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As someone who majored in the Fine Arts, and has made her living wordsmithing, let me say this: my classes were not easy. In fact, they could be brutal, and those of us who survived through whatever agenda the teacher had emerged with a sense of self. I continue to have my knowledge tested, and I've never regretted my education. There's room for everyone, but unlike the kids today I never had the sense of entitlement that anyone owed me anything. I think it's part of what we see out there today. For sure, I don't want to turn this in to a tirade that the younger generations are shit, and the world is hopeless. Because frankly, that's what every older generation has done since the beginning of time. Besides, this younger generation was created by --you guessed it, people older than them. I look at the Wall Street kids, and I think of my own who is in High School. She and her friends are taking AP, Honors, or are in an IB program. They work tremendously hard. However, as a parent who sees her kid doing a huge load of paperwork each evening (and indeed, I did get into this with the teacher), I find myself questioning whether this emphasis on "the right" classes creates a sense of entitlement. (FYI, I didn't put her in these classes, rather she came to me and said she wanted to do them. I'm the furthest thing from a Tiger Mom as you could get. Tiger Mom probably has my picture on a board and throws darts at it). I'm not nearly as pessimistic as Froggy. I don't think they emerge uneducated and unable prior from high school. However, I do think that what we've created generations of people used to cramming their heads full of facts and theory, however, they tend to think along very ordinary lines. In other words, for all those AP classes, the brutal truth is that most people are average. The difference here is that many skirt the edge of a work ethic, but don't really grasp it. The sense of entitlement is expressed as, "I"m not going to start at the bottom," "Rather than getting a job, I'll just keep applying for more Post Doc grants and live off those," or brazenly asking an elder, "How much do you make?" Their mindset is 1. They'll walk into a 50-70k a year job; 2. Their job selections will be plentiful; 3. All jobs should pay a shitload of money. And truthfully? Go to any primary school career day, and the first question out of the mouth of babes is about your earnings. (Yes, Emily Post has been shot repeatedly). Obviously, there are people who will walk into that high paying first job, and sometimes that Post Doc will go onto riches and their research is used for great benefit. But these opportunities have become fewer. So what emerges is a state of outrage --everyone, from their parents, teachers, the glossy magazines, their peers, all assumed that the path after would be gilded. They thought they could live like Kim Kardashian --but there's only one KK, unless you count her sisters. But really --I wonder: was the path they chose (the one that exacted student loans in excess of 30-40k a year) the only one they saw? Maybe. Because for over 3 decades we have whittled away in the high schools and community colleges any inkling that there is another path that would have led to a trade. And maybe, they would have been better off there. Maybe, we as a nation would have been better for it too. And that isn't to say that the trades never utilized technology, math, chemistry, even physics. They did. When my Dad went to school, accounting was considered a trade and he and the others went to Business school. But somewhere along the line society assumed the place to go to was college --not to learn skill sets that would have you fixing or innovating, but theories, which often got you jobs in bureaucracies (both governmental and corporate) or were the kinds of jobs dependent on grants that inevitably came from the US Gov. And as much as I have to say that I loved my own classical education, getting it to pay has required acumen and hustle --things that are as far away as you can imagine from the bucolic scenes so often portrayed in movies. Anyway, not to belabor the point, but I happen to have two kids at either end of the spectrum. One hated school, but has found success in the hustle and flow of 2 jobs while taking a class at the community college. The other is a naturally gifted learner and succeeds in school. They will both be able and ready to work because I give them very little, I expect them to work, and they do perform. The challenge for parents is to raise people who look for solutions, accept where they are, are always in the present, and have a work ethic that always says, "I will." I think those who want to work really hard and are humble enough to do it, will always be able to make a legal living. The others on Wall Street? I don't have time because I am always working.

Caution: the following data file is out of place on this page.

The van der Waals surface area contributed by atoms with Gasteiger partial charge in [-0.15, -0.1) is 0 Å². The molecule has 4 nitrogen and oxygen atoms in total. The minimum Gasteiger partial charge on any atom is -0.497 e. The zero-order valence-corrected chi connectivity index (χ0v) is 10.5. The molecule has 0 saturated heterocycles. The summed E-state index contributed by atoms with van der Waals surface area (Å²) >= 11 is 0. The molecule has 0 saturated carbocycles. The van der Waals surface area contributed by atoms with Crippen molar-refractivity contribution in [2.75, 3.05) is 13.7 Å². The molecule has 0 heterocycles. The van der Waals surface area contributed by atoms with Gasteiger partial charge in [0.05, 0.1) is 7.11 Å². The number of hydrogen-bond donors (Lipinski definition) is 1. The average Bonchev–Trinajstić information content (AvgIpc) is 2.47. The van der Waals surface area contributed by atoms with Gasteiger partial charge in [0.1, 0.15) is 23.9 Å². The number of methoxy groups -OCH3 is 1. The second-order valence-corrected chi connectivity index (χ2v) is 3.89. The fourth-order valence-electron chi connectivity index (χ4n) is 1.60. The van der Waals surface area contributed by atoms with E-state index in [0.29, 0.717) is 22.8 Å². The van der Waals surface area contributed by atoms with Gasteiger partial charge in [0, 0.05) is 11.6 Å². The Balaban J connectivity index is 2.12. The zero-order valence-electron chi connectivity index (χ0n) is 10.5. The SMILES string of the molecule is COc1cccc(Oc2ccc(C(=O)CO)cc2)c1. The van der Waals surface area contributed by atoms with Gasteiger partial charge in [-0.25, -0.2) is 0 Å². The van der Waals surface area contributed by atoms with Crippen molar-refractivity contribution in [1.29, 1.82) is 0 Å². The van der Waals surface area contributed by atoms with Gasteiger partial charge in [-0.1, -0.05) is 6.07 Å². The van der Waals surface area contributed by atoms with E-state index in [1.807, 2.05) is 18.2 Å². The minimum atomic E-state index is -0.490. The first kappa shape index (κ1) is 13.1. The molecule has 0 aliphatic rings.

Toggle Commented Oct 14, 2011 on Total Failure at BlackFive
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You did the absolute right thing.
Toggle Commented Jul 21, 2011 on Break Glass in case of War at One Marine's View
Excellent. Thanks for sparing no words or specifics. "Watch the casualty number grow following July and sequential withdrawals." And that's not only our troops, is everyone's, but most especially the Afghans themselves. The Taliban are shooting kids as it is, and blowing them up. On Sunday, one little girl in Uruzgan was "paid" and handed a bag to deliver to the police. The bag blew up enroute. She was 8. Read it here. Also, this article was written by an Afghan prior to the announcement: Afghans Imagine A Country Without Foreign Forces. The writer speaks to someone who talks about quickly slipping into civil war.
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Bravo, Mr. Stokely. Well done.
Toggle Commented Jun 21, 2011 on Father's Day for a Gold Star Dad at BlackFive
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Oh, I'm glad you went. I can't think of two people who have worked so hard for veterans --for everyone, who deserved to go on this trip. Best wishes for the program. It's a good thing.
Toggle Commented Apr 28, 2011 on Cowboys and Soldiers... at BlackFive